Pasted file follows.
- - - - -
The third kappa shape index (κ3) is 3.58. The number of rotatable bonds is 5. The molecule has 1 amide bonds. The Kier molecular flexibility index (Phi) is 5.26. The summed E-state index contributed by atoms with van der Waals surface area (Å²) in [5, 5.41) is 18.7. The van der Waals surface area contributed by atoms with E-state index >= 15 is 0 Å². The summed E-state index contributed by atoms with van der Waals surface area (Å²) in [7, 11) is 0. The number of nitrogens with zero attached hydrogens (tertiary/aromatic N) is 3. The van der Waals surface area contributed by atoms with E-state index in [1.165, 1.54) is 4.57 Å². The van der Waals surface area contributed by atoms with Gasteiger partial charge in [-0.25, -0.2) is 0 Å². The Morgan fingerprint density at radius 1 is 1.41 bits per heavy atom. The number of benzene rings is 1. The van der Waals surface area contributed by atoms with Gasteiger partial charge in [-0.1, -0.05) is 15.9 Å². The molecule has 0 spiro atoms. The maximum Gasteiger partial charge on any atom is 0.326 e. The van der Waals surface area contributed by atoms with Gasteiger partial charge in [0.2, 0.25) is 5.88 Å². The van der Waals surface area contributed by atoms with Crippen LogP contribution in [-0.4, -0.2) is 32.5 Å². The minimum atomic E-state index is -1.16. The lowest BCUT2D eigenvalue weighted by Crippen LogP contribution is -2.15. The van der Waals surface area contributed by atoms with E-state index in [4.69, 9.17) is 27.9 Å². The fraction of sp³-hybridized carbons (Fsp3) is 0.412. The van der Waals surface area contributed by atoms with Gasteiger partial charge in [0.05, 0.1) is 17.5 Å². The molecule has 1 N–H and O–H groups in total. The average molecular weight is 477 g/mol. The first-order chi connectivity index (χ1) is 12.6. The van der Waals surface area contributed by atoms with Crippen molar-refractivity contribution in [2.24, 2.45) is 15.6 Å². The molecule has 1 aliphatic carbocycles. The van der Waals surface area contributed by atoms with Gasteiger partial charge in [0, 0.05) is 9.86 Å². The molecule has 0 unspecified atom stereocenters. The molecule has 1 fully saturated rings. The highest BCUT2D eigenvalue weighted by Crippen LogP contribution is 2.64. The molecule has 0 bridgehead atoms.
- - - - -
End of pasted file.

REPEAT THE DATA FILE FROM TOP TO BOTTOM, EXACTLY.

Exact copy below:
The third kappa shape index (κ3) is 3.58. The number of rotatable bonds is 5. The molecule has 1 amide bonds. The Kier molecular flexibility index (Phi) is 5.26. The summed E-state index contributed by atoms with van der Waals surface area (Å²) in [5, 5.41) is 18.7. The van der Waals surface area contributed by atoms with E-state index >= 15 is 0 Å². The summed E-state index contributed by atoms with van der Waals surface area (Å²) in [7, 11) is 0. The number of nitrogens with zero attached hydrogens (tertiary/aromatic N) is 3. The van der Waals surface area contributed by atoms with E-state index in [1.165, 1.54) is 4.57 Å². The van der Waals surface area contributed by atoms with Gasteiger partial charge in [-0.25, -0.2) is 0 Å². The Morgan fingerprint density at radius 1 is 1.41 bits per heavy atom. The number of benzene rings is 1. The van der Waals surface area contributed by atoms with Gasteiger partial charge in [-0.1, -0.05) is 15.9 Å². The molecule has 0 spiro atoms. The maximum Gasteiger partial charge on any atom is 0.326 e. The van der Waals surface area contributed by atoms with Gasteiger partial charge in [0.2, 0.25) is 5.88 Å². The van der Waals surface area contributed by atoms with Crippen LogP contribution in [-0.4, -0.2) is 32.5 Å². The minimum atomic E-state index is -1.16. The lowest BCUT2D eigenvalue weighted by Crippen LogP contribution is -2.15. The van der Waals surface area contributed by atoms with E-state index in [4.69, 9.17) is 27.9 Å². The fraction of sp³-hybridized carbons (Fsp3) is 0.412. The van der Waals surface area contributed by atoms with Gasteiger partial charge in [0.05, 0.1) is 17.5 Å². The molecule has 1 N–H and O–H groups in total. The average molecular weight is 477 g/mol. The first-order chi connectivity index (χ1) is 12.6. The van der Waals surface area contributed by atoms with Crippen molar-refractivity contribution in [2.24, 2.45) is 15.6 Å². The molecule has 1 aliphatic carbocycles. The van der Waals surface area contributed by atoms with Gasteiger partial charge in [0, 0.05) is 9.86 Å². The molecule has 0 unspecified atom stereocenters. The molecule has 1 fully saturated rings. The highest BCUT2D eigenvalue weighted by Crippen LogP contribution is 2.64. The molecule has 0 bridgehead atoms.